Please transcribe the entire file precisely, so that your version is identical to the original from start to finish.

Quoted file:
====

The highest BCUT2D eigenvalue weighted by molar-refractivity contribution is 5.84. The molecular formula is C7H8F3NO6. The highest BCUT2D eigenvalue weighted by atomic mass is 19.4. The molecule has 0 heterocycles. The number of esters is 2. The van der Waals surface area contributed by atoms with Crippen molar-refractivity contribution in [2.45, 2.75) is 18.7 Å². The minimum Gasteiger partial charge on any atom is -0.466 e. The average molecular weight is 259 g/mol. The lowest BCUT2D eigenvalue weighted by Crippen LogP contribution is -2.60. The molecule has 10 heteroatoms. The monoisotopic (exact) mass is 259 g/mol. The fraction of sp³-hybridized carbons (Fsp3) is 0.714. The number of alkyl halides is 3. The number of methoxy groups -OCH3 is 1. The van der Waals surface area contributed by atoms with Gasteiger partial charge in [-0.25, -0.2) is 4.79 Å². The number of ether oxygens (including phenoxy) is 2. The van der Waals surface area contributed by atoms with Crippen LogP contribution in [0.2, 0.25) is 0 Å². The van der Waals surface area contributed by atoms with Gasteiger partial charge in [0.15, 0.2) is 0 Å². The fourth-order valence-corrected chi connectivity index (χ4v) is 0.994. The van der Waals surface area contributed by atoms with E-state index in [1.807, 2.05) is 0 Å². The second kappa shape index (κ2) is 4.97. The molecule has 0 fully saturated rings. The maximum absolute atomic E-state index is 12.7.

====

The highest BCUT2D eigenvalue weighted by molar-refractivity contribution is 5.84. The molecular formula is C7H8F3NO6. The highest BCUT2D eigenvalue weighted by atomic mass is 19.4. The molecule has 0 heterocycles. The number of esters is 2. The van der Waals surface area contributed by atoms with Crippen molar-refractivity contribution in [2.45, 2.75) is 18.7 Å². The minimum Gasteiger partial charge on any atom is -0.466 e. The average molecular weight is 259 g/mol. The lowest BCUT2D eigenvalue weighted by Crippen LogP contribution is -2.60. The molecule has 10 heteroatoms. The monoisotopic (exact) mass is 259 g/mol. The fraction of sp³-hybridized carbons (Fsp3) is 0.714. The number of alkyl halides is 3. The number of methoxy groups -OCH3 is 1. The van der Waals surface area contributed by atoms with Gasteiger partial charge in [-0.25, -0.2) is 4.79 Å². The number of ether oxygens (including phenoxy) is 2. The van der Waals surface area contributed by atoms with Crippen LogP contribution in [0.2, 0.25) is 0 Å². The van der Waals surface area contributed by atoms with Gasteiger partial charge in [0.15, 0.2) is 0 Å². The fourth-order valence-corrected chi connectivity index (χ4v) is 0.994. The van der Waals surface area contributed by atoms with E-state index in [1.807, 2.05) is 0 Å². The second kappa shape index (κ2) is 4.97. The molecule has 0 fully saturated rings. The maximum absolute atomic E-state index is 12.7.